UNODC, 08 February 2012

In a northern Cambodian province, eight small communes are making Cambodian history as the first to trial a community-based approach to drug treatment. With the assistance of the United Nations Office on Drugs and Crime (UNODC), WHO, UNAIDS, the National Authority for Combating Drugs (NACD) and other partners, the Banteay Meanchay communities are piloting an evidence-based drug-treatment system that places the individual - and their community - at the centre of treatment. It's also getting noticed. 

"Before this programme, my community suffered greatly from drugs. The selling of drugs was as common as selling candy in my district," said one commune member who wished to remain anonymous. 

Since the program's inception however, illicit drugs have greatly diminished in the community. Community stakeholders such as parents of drug-users, local authorities and drug-users are more united. Police attitudes towards drug users in the community have also changed - because of clear community instructions that drug-users should be encouraged to receive treatment instead of being punished. 

Launched in 2011, UNODC's Community-Based Drug-Treatment (CBTx) program is a vastly different alternative to the Compulsory Centres for Drug Users (CCDUs) currently in place throughout Cambodia. Studies from around the world show that community-based models of treatment for drug addiction are far more effective than compulsory treatment largely because they create long-term supportive environments for users that include family and the community. 

With assistance from the local community, UNODC Cambodia's Community-Based Drug Treatment program provides drug users with voluntary, cost-effective and sustainable drug treatment, rehabilitation and reintegration services. Community stakeholders include public hospitals, health centres, HIV/STI services, non-government organizations, families, community leaders and the police. At any stage of their drug use and dependence, drug-users can freely and continuously access services that include counseling, self-help and harm-minimization education.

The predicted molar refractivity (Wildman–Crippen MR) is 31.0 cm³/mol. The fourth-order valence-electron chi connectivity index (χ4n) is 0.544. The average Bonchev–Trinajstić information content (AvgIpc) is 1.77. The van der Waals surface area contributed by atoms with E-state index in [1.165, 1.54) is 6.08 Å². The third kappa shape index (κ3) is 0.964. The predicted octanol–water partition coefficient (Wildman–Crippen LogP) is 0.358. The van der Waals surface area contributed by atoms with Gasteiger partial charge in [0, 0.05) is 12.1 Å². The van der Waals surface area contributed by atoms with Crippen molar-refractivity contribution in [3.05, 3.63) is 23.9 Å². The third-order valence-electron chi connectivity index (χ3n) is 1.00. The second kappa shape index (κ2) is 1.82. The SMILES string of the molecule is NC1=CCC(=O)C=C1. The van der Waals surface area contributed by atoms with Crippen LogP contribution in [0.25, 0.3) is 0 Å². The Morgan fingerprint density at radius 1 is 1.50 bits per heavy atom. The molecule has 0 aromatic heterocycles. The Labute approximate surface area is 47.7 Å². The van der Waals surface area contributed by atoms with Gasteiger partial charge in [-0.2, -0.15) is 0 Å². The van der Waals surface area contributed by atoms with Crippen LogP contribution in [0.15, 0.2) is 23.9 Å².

Local support available is extensive. This encourages more people to access drug treatment and creates a virtuous cycle that benefits the community. The Commune Chief visits drug users at home while local non-government organizations provide transport for drug users to service providers. Community based treatment project participants now have greater job opportunities, while the community has benefited from improved security and safety within the commune. 

There is a pressing need for community-based drug treatment services in Cambodia. Illicit drug use, particularly of amphetamines, is increasing throughout the country. Government estimates of the number of people who use illicit drugs range from 23,108 to 75,000 people. The majority of these are young people. This is of particular concern as around 50% of Cambodia's population is aged below 20 years. 

Given the risks that drug use thereby poses to Cambodia's growing workforce, the Royal Government of Cambodia specifically requested that the UN pilot community-based treatment in the Country. UNODC worked with the Government, WHO, UNAIDS and UNICEF to develop a 5-year Community Based Treatment Project, which is designed to expand to cover 350 communities. 

This initiative has received support from the senior-most political levels in Cambodia. It also has the potential to provide a model for other Greater Mekong Sub-region countries who wish to move away from their current heavy reliance on compulsory centres for drug users towards more evidence-based, community level, voluntary drug treatment services. 

Background 

Within the United Nations, UNODC is the leading agency for combating drug and crime-related issues. To deliver this programme, UNODC Cambodia has partnered with Cambodian government authorities including the National Authority for Combating Drugs (NACD), the Ministry of Health (MoH) and the Ministry of Social Affairs, Veterans and Youth Rehabilitation (MoSAVY). UNODC has also partnered with other UN agencies including WHO, UNAIDS and UNICEF, as well as with other non-government organizations to deliver this programme. Supported with funds provided by Sweden, the Global TREATNET programme and the Global Joint UNODC-WHO Programme on Drug Dependence Treatment, the community based treatment program is expected to expand nationwide in Cambodia by 2016.

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